In the past, I have addressed this by having students research what ‘francophone towns/cities’ we have in Ontario. (Depending on the level of students, I might give them this, and we might explore them together). Either way, we look at where these places are on a map, sometimes we go onto Google Maps and look at the street view to see the street signs and store signs. We talk about the name of the town/city and where it came from if we can find the origin. In the future I would like to maybe research the origins of why those cities have Francophone (and why nearby towns/cities don’t have as much French influence). I also heard recently about a program that parents can run at home where kids receive ‘passports’ and get letters to learn about different cultures from around the world. This might be a neat way to learn about the different Francophone cities from around Ontario. If a group of teachers got together (even virtually) to write letters to students that are coming ‘from people who live in these different cities’ and that address the cultural side, students could keep a map in their classroom and put pins in when they have heard from a city, they could discuss what they learned, compare and contrast different cities in Ontario, all over the course of the year. Hope those ideas help! I am also going to contact my teaching partner to see what she has done in the past. Best of luck, and definitely let me know what you decide to do and how it goes! I LOVE hearing about others’ ideas as well!!

  2. Hi there,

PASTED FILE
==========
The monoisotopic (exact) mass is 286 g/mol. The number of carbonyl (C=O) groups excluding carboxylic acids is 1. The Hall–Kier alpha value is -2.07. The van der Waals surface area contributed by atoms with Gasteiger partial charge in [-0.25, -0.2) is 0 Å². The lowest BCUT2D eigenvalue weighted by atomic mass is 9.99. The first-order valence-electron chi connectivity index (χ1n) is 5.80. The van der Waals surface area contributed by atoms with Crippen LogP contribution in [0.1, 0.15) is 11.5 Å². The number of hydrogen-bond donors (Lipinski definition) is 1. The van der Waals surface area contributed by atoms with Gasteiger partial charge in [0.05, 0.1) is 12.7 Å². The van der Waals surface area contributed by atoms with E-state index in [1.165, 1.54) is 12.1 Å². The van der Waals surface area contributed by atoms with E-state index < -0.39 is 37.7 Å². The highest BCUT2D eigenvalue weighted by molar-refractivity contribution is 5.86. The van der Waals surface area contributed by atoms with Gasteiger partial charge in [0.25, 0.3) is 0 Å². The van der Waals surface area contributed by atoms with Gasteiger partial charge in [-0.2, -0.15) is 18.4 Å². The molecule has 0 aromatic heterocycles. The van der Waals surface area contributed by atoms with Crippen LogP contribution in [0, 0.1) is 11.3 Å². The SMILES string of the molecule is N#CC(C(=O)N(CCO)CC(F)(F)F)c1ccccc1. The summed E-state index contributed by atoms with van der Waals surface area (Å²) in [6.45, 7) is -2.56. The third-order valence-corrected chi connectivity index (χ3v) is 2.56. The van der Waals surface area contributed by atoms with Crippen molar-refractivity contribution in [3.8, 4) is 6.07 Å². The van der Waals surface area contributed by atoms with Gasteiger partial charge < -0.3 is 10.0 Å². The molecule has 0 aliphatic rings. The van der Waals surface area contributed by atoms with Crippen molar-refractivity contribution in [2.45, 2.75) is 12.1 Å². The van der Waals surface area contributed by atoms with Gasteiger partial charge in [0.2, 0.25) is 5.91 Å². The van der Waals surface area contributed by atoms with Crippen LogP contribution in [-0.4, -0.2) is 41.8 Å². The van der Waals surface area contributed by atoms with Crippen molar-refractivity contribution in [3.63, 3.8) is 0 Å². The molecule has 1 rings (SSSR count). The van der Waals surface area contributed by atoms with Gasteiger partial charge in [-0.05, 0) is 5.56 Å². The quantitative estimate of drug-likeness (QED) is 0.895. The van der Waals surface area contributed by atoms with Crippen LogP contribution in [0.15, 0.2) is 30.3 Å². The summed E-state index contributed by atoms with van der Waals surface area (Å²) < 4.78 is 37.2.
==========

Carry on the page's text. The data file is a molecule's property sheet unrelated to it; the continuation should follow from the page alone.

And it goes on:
Was wondering also if you could share a little more about what you do with the Grade 8’s. Do you have certain regions they focus on? What expectations do you give students.
    Any information would be helpful!
    Thanks

    • Hi,
      In the past I have given students the opportunity to select something from a European region that was of interest to them. It was kind of like a genius hour for us, because I wanted them to be interested in what they were exploring. THere were successes and challenges to this. Success, students were engaged in what they were learning about. Challenge, much of the research was done in English because students are limited in what they can understand in full French texts online and how they can then express their own thoughts when it is not around a “topic” or “context” we have studied together and scaffolded the language. I am not sure where you are located, however for us in Ontario, in Grade 8 the focus for Francophone culture is around French-Speaking Communities in Europe. THis is the context that I then use for my students to build their projects. I hope that helps with some clarification. In the future I might also have students explore French-Speaking Communities in Europe through advertisements, or other online venues such as connecting via twitter. The opportunities through technology are endless! Thanks for the comment!
      Myria

  3. Thank you so much for sharing these activities! Any specific details for what you expect from the Grade 6 and 7 projects, or suggestions for a model? Do you create the success criteria with your students?

    • Hi Sarah, Thanks for the comment. Unfortunately I don’t have any specific ‘French’ examples or models that I used for these specific activities, however we would as a class ‘deconstruct’ the form. For example, for the grade 7 activity where I am looking for students to create a promotional tourist video, we went onto Youtube and watched some of the Newfoundland commercials that have been airing the last few years. We then had discussions as a class as to what made the video effective in order to create our anchor charts and success criteria. From there, students would begin their research and use the criteria as a reference throughout the creation of their own video/brochure. Hope that helps, let me know if there are any other questions or ways I can help! 🙂
      Myria